I had lost weight before using calorie counting, when I was in my first year of university. The trigger then was that my cousin asked me to be a bridesmaid in her wedding. I said yes, and then promptly remembered that she and the other bridesmaids were all thin and realised that I would have to stand next to them in the same dress, and believe me when I say there was no motivation like that! I lost a few stone using Nutracheck, which was pretty much the same thing as MyFitnessPal except you paid for it, but I either didn't know about MFP then or it didn't exist. However, after the wedding I stopped counting and went back to my old way of eating and put on all the weight again. After uni, I moved home and my parents had started to lose weight. My Dad in particular was being very successful at it and I realised that I might soon weigh more than him - and as a woman who's much shorter, that would definitely have been a bad thing. So I started again, lost some more weight, and eventually stopped logging everything again and started slipping, as did my parents.

Then, just after Christmas in 2015, my Dad had a heart attack. Luckily it was mild, and the doctor told him that it would have been a lot worse if he hadn't lost as much weight as he had. But I thought about that, and the fact there's heart problems on both sides of my family, and realised I didn't want to have a heart attack in my fifties as well, so that started me off again and I've been calorie counting since.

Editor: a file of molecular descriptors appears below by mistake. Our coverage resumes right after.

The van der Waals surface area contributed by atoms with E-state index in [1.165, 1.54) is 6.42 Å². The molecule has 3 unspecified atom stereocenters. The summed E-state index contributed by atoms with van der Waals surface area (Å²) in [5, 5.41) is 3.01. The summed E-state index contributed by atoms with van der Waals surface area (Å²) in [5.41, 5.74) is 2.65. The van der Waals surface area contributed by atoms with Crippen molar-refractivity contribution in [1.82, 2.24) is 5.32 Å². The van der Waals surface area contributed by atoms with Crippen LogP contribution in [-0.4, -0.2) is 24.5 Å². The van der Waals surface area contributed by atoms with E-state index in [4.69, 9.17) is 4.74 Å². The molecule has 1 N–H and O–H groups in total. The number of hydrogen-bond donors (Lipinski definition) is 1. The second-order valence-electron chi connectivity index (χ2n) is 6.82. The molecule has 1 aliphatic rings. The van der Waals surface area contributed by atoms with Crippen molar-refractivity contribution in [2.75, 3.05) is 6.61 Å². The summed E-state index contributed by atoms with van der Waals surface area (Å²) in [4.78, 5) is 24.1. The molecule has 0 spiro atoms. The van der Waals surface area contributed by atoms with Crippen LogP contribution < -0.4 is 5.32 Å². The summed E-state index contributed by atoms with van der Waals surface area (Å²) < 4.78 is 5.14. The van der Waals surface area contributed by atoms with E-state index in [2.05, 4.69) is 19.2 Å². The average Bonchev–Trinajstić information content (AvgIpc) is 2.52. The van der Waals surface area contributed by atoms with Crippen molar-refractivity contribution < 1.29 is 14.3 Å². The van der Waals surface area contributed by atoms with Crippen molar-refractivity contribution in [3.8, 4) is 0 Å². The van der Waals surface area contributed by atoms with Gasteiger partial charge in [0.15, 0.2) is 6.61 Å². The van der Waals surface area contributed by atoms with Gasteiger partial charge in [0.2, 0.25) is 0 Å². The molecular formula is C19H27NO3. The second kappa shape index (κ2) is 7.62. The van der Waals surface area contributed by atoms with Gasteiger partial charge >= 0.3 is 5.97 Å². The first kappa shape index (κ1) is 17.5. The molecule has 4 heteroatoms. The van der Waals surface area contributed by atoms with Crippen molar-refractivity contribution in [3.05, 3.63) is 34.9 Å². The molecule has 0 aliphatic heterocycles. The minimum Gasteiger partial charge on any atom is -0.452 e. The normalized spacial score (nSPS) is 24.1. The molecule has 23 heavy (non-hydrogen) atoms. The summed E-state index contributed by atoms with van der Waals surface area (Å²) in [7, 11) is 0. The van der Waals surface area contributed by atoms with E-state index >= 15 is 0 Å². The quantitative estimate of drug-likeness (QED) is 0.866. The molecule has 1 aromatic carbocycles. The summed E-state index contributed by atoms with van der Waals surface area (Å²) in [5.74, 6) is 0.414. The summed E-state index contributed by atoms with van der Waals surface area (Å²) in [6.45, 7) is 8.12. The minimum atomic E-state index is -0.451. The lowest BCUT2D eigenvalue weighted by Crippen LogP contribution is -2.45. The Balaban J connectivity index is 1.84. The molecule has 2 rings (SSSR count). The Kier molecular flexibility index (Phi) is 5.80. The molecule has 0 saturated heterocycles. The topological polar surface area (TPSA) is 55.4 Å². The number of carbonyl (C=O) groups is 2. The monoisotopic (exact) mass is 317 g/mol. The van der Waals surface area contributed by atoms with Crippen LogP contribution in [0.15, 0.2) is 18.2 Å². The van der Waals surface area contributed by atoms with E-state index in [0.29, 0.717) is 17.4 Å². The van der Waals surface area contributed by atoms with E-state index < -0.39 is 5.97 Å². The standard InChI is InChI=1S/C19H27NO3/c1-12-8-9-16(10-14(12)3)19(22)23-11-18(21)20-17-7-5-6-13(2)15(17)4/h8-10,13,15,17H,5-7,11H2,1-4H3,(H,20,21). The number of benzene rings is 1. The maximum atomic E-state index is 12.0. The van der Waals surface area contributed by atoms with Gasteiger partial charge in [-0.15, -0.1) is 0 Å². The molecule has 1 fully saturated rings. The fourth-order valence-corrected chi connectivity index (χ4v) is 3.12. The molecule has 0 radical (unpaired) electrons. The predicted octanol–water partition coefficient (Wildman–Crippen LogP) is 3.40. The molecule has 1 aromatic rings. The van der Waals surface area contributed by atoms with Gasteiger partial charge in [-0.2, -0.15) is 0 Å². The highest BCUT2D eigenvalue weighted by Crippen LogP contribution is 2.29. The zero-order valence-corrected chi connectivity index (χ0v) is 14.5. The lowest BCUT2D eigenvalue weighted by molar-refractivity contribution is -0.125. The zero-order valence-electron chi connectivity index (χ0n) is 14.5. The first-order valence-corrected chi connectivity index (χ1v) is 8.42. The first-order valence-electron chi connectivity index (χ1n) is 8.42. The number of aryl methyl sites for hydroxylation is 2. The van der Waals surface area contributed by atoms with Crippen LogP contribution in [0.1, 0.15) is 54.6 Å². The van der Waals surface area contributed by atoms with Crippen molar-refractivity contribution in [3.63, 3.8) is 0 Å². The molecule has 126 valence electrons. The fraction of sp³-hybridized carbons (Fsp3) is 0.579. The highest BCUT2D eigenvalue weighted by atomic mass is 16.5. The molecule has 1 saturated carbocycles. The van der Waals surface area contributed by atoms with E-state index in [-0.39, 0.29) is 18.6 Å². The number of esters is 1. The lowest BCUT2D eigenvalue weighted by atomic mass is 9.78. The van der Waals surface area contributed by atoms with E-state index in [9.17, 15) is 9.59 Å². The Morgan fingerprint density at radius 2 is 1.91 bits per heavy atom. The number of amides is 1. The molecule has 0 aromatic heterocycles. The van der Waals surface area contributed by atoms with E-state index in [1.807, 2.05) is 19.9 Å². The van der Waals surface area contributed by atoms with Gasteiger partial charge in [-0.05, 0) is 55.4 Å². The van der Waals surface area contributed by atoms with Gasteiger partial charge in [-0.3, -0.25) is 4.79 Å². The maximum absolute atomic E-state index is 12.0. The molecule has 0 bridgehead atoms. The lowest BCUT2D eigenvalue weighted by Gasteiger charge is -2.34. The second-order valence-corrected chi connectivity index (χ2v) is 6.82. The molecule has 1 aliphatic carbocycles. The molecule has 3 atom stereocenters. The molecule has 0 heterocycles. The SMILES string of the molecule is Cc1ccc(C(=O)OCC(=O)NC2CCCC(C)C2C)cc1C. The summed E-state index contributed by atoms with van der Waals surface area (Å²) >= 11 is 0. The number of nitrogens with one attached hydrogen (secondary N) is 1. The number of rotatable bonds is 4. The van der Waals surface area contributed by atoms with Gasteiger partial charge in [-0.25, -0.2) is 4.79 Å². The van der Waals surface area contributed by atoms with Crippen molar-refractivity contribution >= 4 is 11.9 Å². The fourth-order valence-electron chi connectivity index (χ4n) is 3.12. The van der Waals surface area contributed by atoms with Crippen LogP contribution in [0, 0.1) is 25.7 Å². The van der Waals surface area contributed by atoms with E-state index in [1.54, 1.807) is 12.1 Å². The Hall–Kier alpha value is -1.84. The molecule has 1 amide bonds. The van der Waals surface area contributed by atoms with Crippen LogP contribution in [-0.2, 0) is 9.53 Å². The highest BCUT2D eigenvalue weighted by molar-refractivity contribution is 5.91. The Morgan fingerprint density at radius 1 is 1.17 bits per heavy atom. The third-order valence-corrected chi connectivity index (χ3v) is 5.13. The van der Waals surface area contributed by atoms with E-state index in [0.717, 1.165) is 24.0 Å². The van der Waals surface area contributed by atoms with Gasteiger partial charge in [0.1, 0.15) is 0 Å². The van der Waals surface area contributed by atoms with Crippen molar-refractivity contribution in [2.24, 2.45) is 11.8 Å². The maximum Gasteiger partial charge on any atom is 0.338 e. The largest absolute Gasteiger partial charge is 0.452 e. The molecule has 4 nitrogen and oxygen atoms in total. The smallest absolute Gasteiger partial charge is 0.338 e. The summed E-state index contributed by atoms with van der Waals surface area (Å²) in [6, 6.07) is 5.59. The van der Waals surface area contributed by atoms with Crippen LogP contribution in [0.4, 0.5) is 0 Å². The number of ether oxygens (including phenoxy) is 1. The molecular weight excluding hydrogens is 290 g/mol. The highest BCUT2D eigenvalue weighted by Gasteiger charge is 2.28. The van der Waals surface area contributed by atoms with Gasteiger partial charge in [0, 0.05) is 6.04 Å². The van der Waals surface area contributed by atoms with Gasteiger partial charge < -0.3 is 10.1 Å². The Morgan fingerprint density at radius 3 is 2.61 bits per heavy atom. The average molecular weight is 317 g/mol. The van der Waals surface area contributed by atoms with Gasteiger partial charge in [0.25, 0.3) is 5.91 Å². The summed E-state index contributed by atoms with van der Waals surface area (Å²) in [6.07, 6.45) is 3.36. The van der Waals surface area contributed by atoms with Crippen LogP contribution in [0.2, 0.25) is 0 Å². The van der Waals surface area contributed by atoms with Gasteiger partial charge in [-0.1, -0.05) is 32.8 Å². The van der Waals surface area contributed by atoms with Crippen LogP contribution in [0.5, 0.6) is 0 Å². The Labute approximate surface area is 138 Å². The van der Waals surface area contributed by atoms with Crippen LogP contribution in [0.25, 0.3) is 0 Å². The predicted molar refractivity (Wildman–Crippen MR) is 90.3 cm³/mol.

Practically everything I eat gets logged in the app. I weigh everything I can and stick the exact weight in. If I can't do that - for example, I'm in a restaurant - I'll search the MFP database and try and find something similar and log that. I have a 638 day streak in MyFitnessPal - although I do take holidays off logging everything, to be fair. I still open the app every day though, mostly to check my step count and log what I can, and thus have kept my streak through trips away.

For exercise, when I started trying to lose weight all I did was try and walk more. On weekdays I try and get 10,000 steps a day (I use my phone to count, as it's pretty much constantly in my pocket). On weekends I don't walk as much, but I'll still try to get as many steps as I can in. I started going to the gym at the beginning of this year, but honestly I don't work as hard as I should there and I don't think it has done much for my weight loss. I do notice that I've gotten a bit fitter, though. 

How have I changed?

Personally, I've noticed I'm definitely not the same person I was when I started. Part of my change I'm sure has been because of my job - about two years ago I got a traineeship to work in TV and it involved a lot of networking and speaking and other things I wasn't comfortable with, but had to get used to. But the weight loss has definitely been the major part of coming out of my shell.